The amount of money many companies spend is in many ways directly proportionate to how much they produce. That is, there are a lot of variable costs that come with running a company. These costs are periodic and vary depending on the level of output or sales of a company. These costs can include labor, raw material, distribution costs and more. Variable costs correlate with production: the more a company produces, the higher its variable costs. 

In most cases, a business’ variable costs are synonymous with its cost of goods sold (COGS). They’re opposite fixed costs and tend to factor heavily into a company’s ability to meet its earnings requirements. While fixed costs are known, variable costs aren’t always; however, many businesses have models to predict them. Nevertheless, these costs can be a wildcard in a company’s cash flow reports and earnings statements. Here’s how to understand and account for them. 

Variable cost is important for all investors to understand

Examples of Variable Costs

When thinking about variable costs, it’s easiest to simply look at COGS. Everything included in COGS is a variable expense because it’s tied to the total production of goods or services. The most common examples include:

  • Raw materials, components and packaging
  • Labor hours and production costs
  • Credit card transactions fees
  • Shipping or receiving costs

Depending on the goods or services it produces, a company’s variable costs can span numerous different contributors to COGS. Some companies have very few; others have many. 

Traditionally, investors consider companies with more variable costs and fewer fixed costs to be more appealing than those with more fixed costs. This is because it’s easier to achieve profitability and control risk within rising and falling production cycles. More fixed costs set the break-even point for profitability higher. 

Variable Costs Change at Different Rates

An important factor to remember about variable costs is that all variable costs are, themselves, variable. A great example of this is materials costs vs. labor costs. For example, it might cost $2 to purchase materials for a Widget and .25 labor hours to assemble it, paid at $15/hr. If you pay employees an hourly wage (rounded). The cost to produce one widget is $17; however, labor covers four Widgets per hour, which equates to $25/hr. Anything beyond the fourth unit adds another labor hour, immediately incurring a $15 expense.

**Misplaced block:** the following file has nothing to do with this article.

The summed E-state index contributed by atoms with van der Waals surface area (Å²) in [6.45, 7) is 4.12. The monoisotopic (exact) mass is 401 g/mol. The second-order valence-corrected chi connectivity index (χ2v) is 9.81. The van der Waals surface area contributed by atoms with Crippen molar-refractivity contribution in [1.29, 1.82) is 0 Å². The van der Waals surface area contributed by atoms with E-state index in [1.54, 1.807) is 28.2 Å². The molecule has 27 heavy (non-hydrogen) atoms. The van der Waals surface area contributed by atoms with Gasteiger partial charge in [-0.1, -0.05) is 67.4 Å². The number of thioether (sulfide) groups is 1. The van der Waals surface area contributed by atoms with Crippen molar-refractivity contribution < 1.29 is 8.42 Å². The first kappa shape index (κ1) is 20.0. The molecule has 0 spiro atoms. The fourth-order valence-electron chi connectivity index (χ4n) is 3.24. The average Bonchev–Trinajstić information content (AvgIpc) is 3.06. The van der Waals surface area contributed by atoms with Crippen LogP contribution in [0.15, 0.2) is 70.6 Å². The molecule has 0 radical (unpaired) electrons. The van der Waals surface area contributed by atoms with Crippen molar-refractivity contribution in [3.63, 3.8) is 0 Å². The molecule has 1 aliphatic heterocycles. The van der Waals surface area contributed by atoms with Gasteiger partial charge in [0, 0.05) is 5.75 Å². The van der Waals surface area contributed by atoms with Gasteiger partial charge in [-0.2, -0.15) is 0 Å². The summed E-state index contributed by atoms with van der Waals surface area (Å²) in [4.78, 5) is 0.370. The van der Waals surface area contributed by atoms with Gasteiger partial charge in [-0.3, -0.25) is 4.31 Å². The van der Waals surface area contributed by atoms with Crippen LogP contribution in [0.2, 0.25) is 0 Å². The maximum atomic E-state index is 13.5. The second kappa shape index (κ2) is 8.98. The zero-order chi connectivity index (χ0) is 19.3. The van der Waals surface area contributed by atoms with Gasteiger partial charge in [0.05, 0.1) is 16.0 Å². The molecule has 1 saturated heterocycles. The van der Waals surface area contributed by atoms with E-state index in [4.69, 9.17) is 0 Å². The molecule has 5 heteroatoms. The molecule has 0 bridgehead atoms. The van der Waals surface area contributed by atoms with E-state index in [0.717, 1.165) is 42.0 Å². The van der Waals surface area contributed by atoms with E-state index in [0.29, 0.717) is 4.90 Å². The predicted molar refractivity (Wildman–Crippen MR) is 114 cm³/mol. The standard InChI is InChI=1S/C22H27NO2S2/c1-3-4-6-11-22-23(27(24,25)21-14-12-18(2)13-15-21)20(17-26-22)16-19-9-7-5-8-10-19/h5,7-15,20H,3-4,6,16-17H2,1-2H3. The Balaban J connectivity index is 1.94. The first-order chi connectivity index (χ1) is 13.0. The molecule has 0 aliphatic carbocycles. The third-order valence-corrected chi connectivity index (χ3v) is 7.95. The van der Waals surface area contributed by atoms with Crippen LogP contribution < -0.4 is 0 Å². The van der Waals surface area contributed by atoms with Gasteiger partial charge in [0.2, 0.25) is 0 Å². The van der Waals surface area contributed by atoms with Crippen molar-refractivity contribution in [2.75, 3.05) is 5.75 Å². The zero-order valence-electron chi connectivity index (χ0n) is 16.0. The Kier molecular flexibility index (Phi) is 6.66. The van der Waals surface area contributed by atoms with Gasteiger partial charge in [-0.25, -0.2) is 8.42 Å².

In this example, the variable cost of labor increases at a quarter of the rate of materials. Yet, both are still variable costs because they depend on how many Widgets the company produces. Companies sometimes deal with dozens of different costs, which can make it difficult to digest financial reporting about metrics like gross margin or cash flow. 

Fixed Costs Comparison

As the names imply, variable costs go up and down based on production factors. Conversely, fixed costs stay the same, unchanging no matter how much the company produces. For example, if a company ramps up production of Widgets from 1,000 to 1,500 per month, the cost of materials will increase 50%. However, the cost of rent for the Widget factory will stay the same. Likewise, if Widget production fell from 1,000 to 500, the cost of materials would fall 50%… and the cost of rent would stay the same. 

There’s actually a category in-between true variable and true fixed costs, called semi-variable costs. These typically involve costs affixed to a certain level of production. For example, a company might have fixed pricing for raw materials up to 1,000 units, with variable pricing for all units above that threshold. 

How do Variable Costs Affect Gross Margin/Profit?

Because variable costs represent COGS, they have a direct impact on important metrics like gross margin and gross profit. As these costs rise, gross margin and profit tend to fall. Conversely, if companies are able to reduce their COGS, they’ll increase gross margin and profit. 

Companies looking to reduce or control variable costs need to identify them and their impact on the company’s bottom line. For example, a company might negotiate price breaks for raw materials over certain quantities in an effort to keep these costs lower as production ramps up. This, in turn, preserves gross margin and profit even in the face of rising variable costs. 

Why is Predicting Variable Costs Important?

Companies actively monitor variable costs in an effort to model them better. This is an important practice because it can determine the profitability of a company based on how its costs behave in relation to its production. For example, the company needs to know how much its COGS go up as it ramps up production, so it can determine acceptable thresholds for gross margin and profit. 

Predicting these costs also provides insight into future company performance. If the company produces 1,000 Widgets this month and expects to produce 1,200 next month, it can estimate future costs even though they’re variable. Moreover, it can stack up expected COGS against expected sales to predict earnings. This is common practice among public companies, which set earning targets for investors to follow. 

The Bottom Line

While variable costs may rise and fall continuously, they offer companies an opportunity to exercise control over its bottom line. Predicting these costs provides a framework for understanding how the company will perform in the near future. Identifying specific variable costs and finding ways to reduce them can improve gross margin and profit. And, most importantly, fixed costs give a company more opportunities to grow, as opposed to fixed costs, which remain unchanging, ever-present.

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